Now think about the processes that a subscription business needs to put in place to actually collect the money. Collections processes need to be different for collecting from consumers, vs.collecting from a business that might pay for the service using purchase orders or checks.

Each segment of customer base might have different payment preferences, including electronic payment methods like credit cards, debit cards, and non-electronic payments like POs, checks, and cash. And when a business is constantly collecting for the service, it needs to automate as much of this process as possible, including automating the exceptions that occur when credit cards expire or when payments fail.

And in the subscription world, businesses also need to prepare to start or stop access to a service based on the outcome of collections. ERP systems were not architected to handle the recurring nature of payments, and many lack basic high volume payment automation capabilities.

Recurring Revenue Schedules

In the product economy, the financial impacts of transactions associated with a sale were simple. For example: if you booked an order in January, you typically collected payment for it immediately, you shipped it as soon as possible, and you recognized the revenue for it immediately. Transactions were rarely spread across many time periods.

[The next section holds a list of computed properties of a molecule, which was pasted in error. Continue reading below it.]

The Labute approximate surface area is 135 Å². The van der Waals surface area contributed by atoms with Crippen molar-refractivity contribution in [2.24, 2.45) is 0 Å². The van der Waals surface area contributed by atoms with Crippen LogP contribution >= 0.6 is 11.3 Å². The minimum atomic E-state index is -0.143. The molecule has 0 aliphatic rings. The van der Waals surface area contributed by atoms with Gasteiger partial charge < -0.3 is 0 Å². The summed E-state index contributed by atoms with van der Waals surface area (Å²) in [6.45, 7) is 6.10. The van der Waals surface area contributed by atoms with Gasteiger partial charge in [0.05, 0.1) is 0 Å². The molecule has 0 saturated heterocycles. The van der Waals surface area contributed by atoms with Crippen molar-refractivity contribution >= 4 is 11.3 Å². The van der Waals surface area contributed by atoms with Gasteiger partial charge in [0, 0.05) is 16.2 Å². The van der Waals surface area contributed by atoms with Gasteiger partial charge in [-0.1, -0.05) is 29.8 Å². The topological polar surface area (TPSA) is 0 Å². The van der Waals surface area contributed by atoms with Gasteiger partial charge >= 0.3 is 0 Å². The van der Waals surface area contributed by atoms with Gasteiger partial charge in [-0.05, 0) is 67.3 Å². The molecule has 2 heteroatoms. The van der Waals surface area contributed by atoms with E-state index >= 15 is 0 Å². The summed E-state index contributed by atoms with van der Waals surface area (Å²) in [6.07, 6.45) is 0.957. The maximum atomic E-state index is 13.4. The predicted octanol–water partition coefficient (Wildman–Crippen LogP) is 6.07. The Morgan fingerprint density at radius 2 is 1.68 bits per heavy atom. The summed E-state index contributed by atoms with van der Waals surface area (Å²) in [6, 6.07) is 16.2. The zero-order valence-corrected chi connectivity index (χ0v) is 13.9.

In the subscription economy, each sale spawns transactions that spread over multiple accounting periods. This gets even more complex when a customer decides to make changes to their subscriptions.

In addition to all the billing and collections schedules that need to be adjusted for the change, the original revenue recognition schedule has to be adjusted to match the new subscription. This creates a great deal of complexity for finance teams when it comes to managing revenue recognition schedules for subscription services.


When a business sells a subscription to a service, rather than selling a physical product, the whole business model changes, and as a result, the way a business measures itself changes.